Together While Apart? Mediating Relationships and Intimacy. An Introduction.
This special issue of Networking Knowledge - Journal of the MeCCSA-PGN seeks to explore how interpersonal relationships are mediated in contemporary contexts. Digital technologies and the practices associated with them enable us to interact with our social network of support in seemingly easy ways: we just need to use the touch of a finger on a mobile phone screen to show that we care. It does, however, also take only the same effort and the same fingertips to enact hate. Acts of disaffection, often crystallized as revenge, originate, in nests and corners of intimacy (Bachelard 1958, p.XXXVII), and when disseminated widely can be fatal1. Recently, acts of disaffection, or rather hate, - especially against diffuse, imagined collectives such as “the refugees” - have also appeared in the more public realms of forums, comments sections of online news, or social media feeds. A perception of anonymity might result in ‘disinhibition effects’ (Suler 2004) and sometimes quite extreme forms of hate speech (Gelber & McNamara 2016), which poses new challenges for media education and online governance.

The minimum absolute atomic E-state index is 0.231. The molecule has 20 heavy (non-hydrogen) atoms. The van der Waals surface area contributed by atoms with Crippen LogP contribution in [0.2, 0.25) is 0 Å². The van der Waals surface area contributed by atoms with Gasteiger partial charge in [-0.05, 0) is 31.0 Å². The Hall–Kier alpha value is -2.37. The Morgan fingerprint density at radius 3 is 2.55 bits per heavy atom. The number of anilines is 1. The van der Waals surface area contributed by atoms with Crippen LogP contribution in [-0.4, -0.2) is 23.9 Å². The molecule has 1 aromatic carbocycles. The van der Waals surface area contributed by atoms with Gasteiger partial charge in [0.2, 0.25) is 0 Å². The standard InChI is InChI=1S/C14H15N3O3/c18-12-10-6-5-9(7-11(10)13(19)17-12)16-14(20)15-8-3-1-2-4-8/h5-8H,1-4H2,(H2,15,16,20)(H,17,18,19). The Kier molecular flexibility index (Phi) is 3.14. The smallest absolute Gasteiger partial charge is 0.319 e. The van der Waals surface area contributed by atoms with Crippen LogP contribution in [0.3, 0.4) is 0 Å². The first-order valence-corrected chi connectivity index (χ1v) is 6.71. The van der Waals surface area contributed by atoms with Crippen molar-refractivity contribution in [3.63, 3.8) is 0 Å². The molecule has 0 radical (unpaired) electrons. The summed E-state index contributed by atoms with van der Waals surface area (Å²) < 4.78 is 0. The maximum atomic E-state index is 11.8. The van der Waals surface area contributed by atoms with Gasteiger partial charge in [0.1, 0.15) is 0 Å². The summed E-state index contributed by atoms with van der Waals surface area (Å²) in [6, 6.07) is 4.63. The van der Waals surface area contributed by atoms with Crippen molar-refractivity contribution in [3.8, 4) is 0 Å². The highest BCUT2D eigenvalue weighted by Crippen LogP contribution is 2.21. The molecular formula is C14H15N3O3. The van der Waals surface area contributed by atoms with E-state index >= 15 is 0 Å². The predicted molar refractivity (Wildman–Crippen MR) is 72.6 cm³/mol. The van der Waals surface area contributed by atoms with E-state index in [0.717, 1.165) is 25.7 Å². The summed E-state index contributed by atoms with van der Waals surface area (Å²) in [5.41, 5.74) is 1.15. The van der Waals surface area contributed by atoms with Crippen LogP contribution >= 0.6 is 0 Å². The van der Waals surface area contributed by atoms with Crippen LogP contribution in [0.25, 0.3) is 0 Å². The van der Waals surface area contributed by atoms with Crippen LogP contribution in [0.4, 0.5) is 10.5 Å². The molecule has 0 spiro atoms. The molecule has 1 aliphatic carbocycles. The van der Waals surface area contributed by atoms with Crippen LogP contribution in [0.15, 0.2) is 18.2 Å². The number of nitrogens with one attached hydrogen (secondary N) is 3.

Interrogating the pragmatics of mediated affect and disaffection is a necessity. In mediated interpersonal relationships, the intimate and the emotional are often subjected to a set of infrastructures, called affordances by others (Wright and Parchoma, 2011), as well as to set of practices. The contributions that make up Together While Apart? highlight the emotive dimension of mediated communication. The common thread of all contributions to this issue is the focus on how relationships, intimacy, and (dis)affect are constituted and negotiated through media.